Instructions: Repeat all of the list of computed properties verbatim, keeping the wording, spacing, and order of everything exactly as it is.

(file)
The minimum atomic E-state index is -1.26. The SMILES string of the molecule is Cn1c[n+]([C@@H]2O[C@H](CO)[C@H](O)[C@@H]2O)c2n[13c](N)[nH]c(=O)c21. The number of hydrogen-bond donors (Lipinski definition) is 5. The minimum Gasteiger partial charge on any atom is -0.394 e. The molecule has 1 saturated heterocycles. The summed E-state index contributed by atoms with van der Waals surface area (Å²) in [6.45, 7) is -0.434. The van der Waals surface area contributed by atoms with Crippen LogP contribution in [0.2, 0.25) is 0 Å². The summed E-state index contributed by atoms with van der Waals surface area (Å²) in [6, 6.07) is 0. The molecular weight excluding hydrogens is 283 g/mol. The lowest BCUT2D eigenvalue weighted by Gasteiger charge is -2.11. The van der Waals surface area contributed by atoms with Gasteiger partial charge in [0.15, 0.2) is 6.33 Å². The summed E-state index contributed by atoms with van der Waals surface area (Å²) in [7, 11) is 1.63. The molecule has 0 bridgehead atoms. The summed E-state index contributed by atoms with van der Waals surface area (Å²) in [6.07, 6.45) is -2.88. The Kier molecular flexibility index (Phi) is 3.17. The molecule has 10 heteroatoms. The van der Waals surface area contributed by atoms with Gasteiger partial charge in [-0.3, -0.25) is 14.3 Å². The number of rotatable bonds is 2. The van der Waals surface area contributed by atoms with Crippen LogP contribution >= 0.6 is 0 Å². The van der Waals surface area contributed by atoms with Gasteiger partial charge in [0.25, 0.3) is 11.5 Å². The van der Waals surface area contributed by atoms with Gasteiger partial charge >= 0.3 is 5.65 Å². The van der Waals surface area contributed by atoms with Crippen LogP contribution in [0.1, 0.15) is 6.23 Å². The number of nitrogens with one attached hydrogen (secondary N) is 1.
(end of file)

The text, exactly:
The minimum atomic E-state index is -1.26. The SMILES string of the molecule is Cn1c[n+]([C@@H]2O[C@H](CO)[C@H](O)[C@@H]2O)c2n[13c](N)[nH]c(=O)c21. The number of hydrogen-bond donors (Lipinski definition) is 5. The minimum Gasteiger partial charge on any atom is -0.394 e. The molecule has 1 saturated heterocycles. The summed E-state index contributed by atoms with van der Waals surface area (Å²) in [6.45, 7) is -0.434. The van der Waals surface area contributed by atoms with Crippen LogP contribution in [0.2, 0.25) is 0 Å². The summed E-state index contributed by atoms with van der Waals surface area (Å²) in [6, 6.07) is 0. The molecular weight excluding hydrogens is 283 g/mol. The lowest BCUT2D eigenvalue weighted by Gasteiger charge is -2.11. The van der Waals surface area contributed by atoms with Gasteiger partial charge in [0.15, 0.2) is 6.33 Å². The summed E-state index contributed by atoms with van der Waals surface area (Å²) in [7, 11) is 1.63. The molecule has 0 bridgehead atoms. The summed E-state index contributed by atoms with van der Waals surface area (Å²) in [6.07, 6.45) is -2.88. The Kier molecular flexibility index (Phi) is 3.17. The molecule has 10 heteroatoms. The van der Waals surface area contributed by atoms with Gasteiger partial charge in [-0.3, -0.25) is 14.3 Å². The number of rotatable bonds is 2. The van der Waals surface area contributed by atoms with Crippen LogP contribution >= 0.6 is 0 Å². The van der Waals surface area contributed by atoms with Gasteiger partial charge in [0.25, 0.3) is 11.5 Å². The van der Waals surface area contributed by atoms with Gasteiger partial charge >= 0.3 is 5.65 Å². The van der Waals surface area contributed by atoms with Crippen LogP contribution in [0.1, 0.15) is 6.23 Å². The number of nitrogens with one attached hydrogen (secondary N) is 1.